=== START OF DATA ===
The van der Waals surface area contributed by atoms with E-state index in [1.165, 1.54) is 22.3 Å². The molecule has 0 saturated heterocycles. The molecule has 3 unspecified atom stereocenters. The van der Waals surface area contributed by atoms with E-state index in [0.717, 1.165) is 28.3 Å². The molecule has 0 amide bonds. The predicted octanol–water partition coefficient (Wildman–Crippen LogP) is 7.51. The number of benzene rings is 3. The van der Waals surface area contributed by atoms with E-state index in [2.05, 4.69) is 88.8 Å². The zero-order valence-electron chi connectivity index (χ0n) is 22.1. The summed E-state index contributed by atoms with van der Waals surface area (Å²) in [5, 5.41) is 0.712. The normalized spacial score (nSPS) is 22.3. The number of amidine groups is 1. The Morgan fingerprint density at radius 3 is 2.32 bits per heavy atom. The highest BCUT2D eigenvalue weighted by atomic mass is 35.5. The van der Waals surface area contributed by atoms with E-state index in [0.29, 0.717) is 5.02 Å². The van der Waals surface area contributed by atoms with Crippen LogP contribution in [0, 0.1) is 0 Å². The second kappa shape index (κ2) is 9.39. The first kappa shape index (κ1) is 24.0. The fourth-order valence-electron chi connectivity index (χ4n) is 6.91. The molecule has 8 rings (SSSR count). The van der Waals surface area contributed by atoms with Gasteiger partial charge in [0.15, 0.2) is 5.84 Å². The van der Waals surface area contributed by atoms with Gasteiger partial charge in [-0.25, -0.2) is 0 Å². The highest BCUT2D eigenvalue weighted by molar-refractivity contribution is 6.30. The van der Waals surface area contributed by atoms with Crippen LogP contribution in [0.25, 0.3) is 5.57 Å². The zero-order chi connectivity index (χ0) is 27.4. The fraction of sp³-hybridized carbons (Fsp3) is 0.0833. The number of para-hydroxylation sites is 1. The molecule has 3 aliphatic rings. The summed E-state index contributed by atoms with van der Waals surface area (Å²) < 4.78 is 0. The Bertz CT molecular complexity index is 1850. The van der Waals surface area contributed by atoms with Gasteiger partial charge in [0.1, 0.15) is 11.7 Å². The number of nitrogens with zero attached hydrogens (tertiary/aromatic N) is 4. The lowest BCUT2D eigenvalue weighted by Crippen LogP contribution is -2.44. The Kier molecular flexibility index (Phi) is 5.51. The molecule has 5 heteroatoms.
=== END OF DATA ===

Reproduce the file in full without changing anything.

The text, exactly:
The van der Waals surface area contributed by atoms with E-state index in [1.165, 1.54) is 22.3 Å². The molecule has 0 saturated heterocycles. The molecule has 3 unspecified atom stereocenters. The van der Waals surface area contributed by atoms with E-state index in [0.717, 1.165) is 28.3 Å². The molecule has 0 amide bonds. The predicted octanol–water partition coefficient (Wildman–Crippen LogP) is 7.51. The number of benzene rings is 3. The van der Waals surface area contributed by atoms with E-state index in [2.05, 4.69) is 88.8 Å². The zero-order valence-electron chi connectivity index (χ0n) is 22.1. The summed E-state index contributed by atoms with van der Waals surface area (Å²) in [5, 5.41) is 0.712. The normalized spacial score (nSPS) is 22.3. The number of amidine groups is 1. The Morgan fingerprint density at radius 3 is 2.32 bits per heavy atom. The highest BCUT2D eigenvalue weighted by atomic mass is 35.5. The van der Waals surface area contributed by atoms with E-state index in [0.29, 0.717) is 5.02 Å². The van der Waals surface area contributed by atoms with Crippen LogP contribution in [0, 0.1) is 0 Å². The second kappa shape index (κ2) is 9.39. The first kappa shape index (κ1) is 24.0. The fourth-order valence-electron chi connectivity index (χ4n) is 6.91. The molecule has 8 rings (SSSR count). The van der Waals surface area contributed by atoms with Gasteiger partial charge in [0.15, 0.2) is 5.84 Å². The van der Waals surface area contributed by atoms with Gasteiger partial charge in [-0.25, -0.2) is 0 Å². The highest BCUT2D eigenvalue weighted by molar-refractivity contribution is 6.30. The van der Waals surface area contributed by atoms with Crippen LogP contribution in [0.25, 0.3) is 5.57 Å². The zero-order chi connectivity index (χ0) is 27.4. The fraction of sp³-hybridized carbons (Fsp3) is 0.0833. The number of para-hydroxylation sites is 1. The molecule has 3 aliphatic rings. The summed E-state index contributed by atoms with van der Waals surface area (Å²) < 4.78 is 0. The Bertz CT molecular complexity index is 1850. The van der Waals surface area contributed by atoms with Gasteiger partial charge in [0.1, 0.15) is 11.7 Å². The number of nitrogens with zero attached hydrogens (tertiary/aromatic N) is 4. The lowest BCUT2D eigenvalue weighted by Crippen LogP contribution is -2.44. The Kier molecular flexibility index (Phi) is 5.51. The molecule has 5 heteroatoms.